There are two other areas in the building.  The middle of the building is a large open area filled with seats and a small stage.  They call it The Meeting Place.  There are talks and demonstrations going on all day long on many aspects of the cultures of the native people.  There is no dead time.  When one subject ends another starts. 



Demonstration of dancing.  The dances all tell stories and are done entirely with hand and arm movements.  In a village the dances would be done in the homes or community building filled with people.  No room to move around.



The other area is dedicated to demonstrations of various native Alaskan skills.  There are several artists in residence who are teaching their various skills in clothing making (with pelts), beading, foot wear making (with skins), carving, jewelry making, etc. to the young people as a way of passing on the culture.  We spent probably an hour just in this area talking with the different artists and learning about techniques and about the cultures.  Everyone was very pleasant and very informative.

Outside the building is a medium sized pond.


Local residents.  Looked like the little ones had not been swimming very long.

Around the pond are placed areas devoted to showcasing the cultures of the six basic tribes of Alaska.  Each area has representative housing for that tribe and inside each is a docent that explains the construction and rational of the structure and gives insight as to the culture of that tribal area.  Very interesting.  Not just the buildings but the cultures and beliefs of the peoples. 

DSC03957 Athabascan cabin and cache DSC03963 Qasgiq,, the men's house, left, and the women's house, right,  Yupik DSC03974 the Winter House, Inupiaq, St. Lawrence Island Yupik, entrance, too small for bears DSC03988 totem pole DSC04004 whale bones in front of Yupik house DSC04010 fur dress


We spent over five hours in the heritage center and did not see all that was available.  There is a movie theater that has non-stop programs that we didn’t get to.

The rest of the afternoon was spent touring southern Anchorage.  Pretty much just a big sprawling city.  We plan to go back to the downtown/old town area to wander it in a day or two.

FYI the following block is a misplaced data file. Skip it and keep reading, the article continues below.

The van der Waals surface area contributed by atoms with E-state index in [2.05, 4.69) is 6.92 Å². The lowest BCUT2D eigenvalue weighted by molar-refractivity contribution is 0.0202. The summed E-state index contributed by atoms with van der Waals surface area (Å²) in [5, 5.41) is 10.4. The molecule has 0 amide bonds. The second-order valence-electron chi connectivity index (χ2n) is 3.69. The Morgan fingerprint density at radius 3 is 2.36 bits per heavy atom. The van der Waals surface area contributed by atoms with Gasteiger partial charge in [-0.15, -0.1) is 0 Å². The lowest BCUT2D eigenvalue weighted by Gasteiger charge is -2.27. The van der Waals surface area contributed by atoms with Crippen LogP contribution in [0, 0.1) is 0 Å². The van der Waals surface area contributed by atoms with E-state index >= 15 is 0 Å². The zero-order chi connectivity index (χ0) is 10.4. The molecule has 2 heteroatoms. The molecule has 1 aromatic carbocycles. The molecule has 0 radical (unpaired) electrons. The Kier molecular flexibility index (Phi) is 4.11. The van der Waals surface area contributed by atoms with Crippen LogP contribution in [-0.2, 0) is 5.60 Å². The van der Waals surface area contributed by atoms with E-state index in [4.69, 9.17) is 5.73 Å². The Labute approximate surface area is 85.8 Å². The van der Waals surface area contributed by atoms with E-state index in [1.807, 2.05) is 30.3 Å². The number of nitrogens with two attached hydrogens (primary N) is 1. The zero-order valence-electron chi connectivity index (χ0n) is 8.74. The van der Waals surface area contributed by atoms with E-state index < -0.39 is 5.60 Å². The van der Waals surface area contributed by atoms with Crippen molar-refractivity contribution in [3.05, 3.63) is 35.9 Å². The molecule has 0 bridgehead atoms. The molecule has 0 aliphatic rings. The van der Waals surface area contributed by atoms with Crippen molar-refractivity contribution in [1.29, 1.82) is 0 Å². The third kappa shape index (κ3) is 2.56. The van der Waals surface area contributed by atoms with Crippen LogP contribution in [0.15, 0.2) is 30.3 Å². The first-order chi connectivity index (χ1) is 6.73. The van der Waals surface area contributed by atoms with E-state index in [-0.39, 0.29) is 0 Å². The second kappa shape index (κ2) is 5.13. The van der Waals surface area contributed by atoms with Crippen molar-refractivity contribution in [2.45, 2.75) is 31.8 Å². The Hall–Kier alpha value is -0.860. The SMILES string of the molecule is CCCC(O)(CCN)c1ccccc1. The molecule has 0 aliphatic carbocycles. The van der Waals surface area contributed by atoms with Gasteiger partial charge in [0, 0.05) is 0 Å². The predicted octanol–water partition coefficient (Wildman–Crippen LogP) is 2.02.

Thursday, June 10, 2010

June 7, 2010

Drive to Anchorage



We left about 8:30 in the morning.  Partly cloudy.  Pretty road (all roads are pretty here).


Couple of sights along the way.

DSC03861 first moose DSC03864 second moose


There is a state park about 100 miles south of Denali NP that has two areas that have excellent views of Mt. McKinley.  No luck at either spot.  Clouds covered the mountain in both places.


Denali is behind the clouds in the center of the picture.

DSC03901 Pete and Sue at Danalie View south









We sure lucked out yesterday. 

The Parks Highway that we traveled  on is mostly a two lane road with not much traffic. 

DSC03913 road n of wasilla


Road north of Wasilla





As it gets to about 45 miles from Anchorage things change.  More traffic and the road changes to four lane expressway.  About 30 miles out it is four lane and then six lane freeway.  Lots of traffic and lots of roadside buildings.  Far different from two weeks ago when we were the only vehicle on the road in a wilderness.  Eagle River is a bedroom community about 12 miles north of Anchorage.  It has lots of trees but also lots of development. 

We have friends here.  Have not seen them for over 40 years since Air Force days.  They graciously invited us to park the carbus in their driveway and turned their lives over to entertaining us.  Seeing them was as though there had been no separation.  Very comfortable.  They packed us into their car and whisked us off on a brief tour of Anchorage to get our bearings.

DSC03931 Captain cook Resolution Park, Anchorage



Captain Cook







DSC03934 Anchorage view from mtn top


Anchorage at 6:00 PM (looking into sun)




Dinner and lots of talking and suggestions of things to see. 

Sunday, June 6, 2010

June 6, 2010

Day in Denali National Park